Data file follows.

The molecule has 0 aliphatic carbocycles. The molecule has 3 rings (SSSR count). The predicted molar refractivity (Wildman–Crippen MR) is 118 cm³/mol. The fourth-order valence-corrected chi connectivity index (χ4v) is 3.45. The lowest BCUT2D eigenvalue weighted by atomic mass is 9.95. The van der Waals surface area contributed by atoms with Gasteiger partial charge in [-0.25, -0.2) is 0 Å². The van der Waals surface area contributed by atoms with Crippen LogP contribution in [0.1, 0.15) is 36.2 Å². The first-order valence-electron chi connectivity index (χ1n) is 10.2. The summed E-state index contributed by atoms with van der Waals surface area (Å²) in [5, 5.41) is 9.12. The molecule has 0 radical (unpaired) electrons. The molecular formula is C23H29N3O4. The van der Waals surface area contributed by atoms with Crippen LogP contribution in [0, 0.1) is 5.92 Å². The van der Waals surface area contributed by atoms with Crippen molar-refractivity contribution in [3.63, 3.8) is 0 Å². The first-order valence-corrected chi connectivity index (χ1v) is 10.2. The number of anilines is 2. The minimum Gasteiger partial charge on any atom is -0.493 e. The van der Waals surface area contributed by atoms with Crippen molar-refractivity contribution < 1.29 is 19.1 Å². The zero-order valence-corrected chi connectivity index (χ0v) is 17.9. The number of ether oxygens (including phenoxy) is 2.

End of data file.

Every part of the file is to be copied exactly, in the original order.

The molecule has 0 aliphatic carbocycles. The molecule has 3 rings (SSSR count). The predicted molar refractivity (Wildman–Crippen MR) is 118 cm³/mol. The fourth-order valence-corrected chi connectivity index (χ4v) is 3.45. The lowest BCUT2D eigenvalue weighted by atomic mass is 9.95. The van der Waals surface area contributed by atoms with Gasteiger partial charge in [-0.25, -0.2) is 0 Å². The van der Waals surface area contributed by atoms with Crippen LogP contribution in [0.1, 0.15) is 36.2 Å². The first-order valence-electron chi connectivity index (χ1n) is 10.2. The summed E-state index contributed by atoms with van der Waals surface area (Å²) in [5, 5.41) is 9.12. The molecule has 0 radical (unpaired) electrons. The molecular formula is C23H29N3O4. The van der Waals surface area contributed by atoms with Crippen LogP contribution in [0, 0.1) is 5.92 Å². The van der Waals surface area contributed by atoms with Crippen molar-refractivity contribution in [3.63, 3.8) is 0 Å². The first-order valence-corrected chi connectivity index (χ1v) is 10.2. The number of anilines is 2. The minimum Gasteiger partial charge on any atom is -0.493 e. The van der Waals surface area contributed by atoms with Crippen molar-refractivity contribution < 1.29 is 19.1 Å². The zero-order valence-corrected chi connectivity index (χ0v) is 17.9. The number of ether oxygens (including phenoxy) is 2.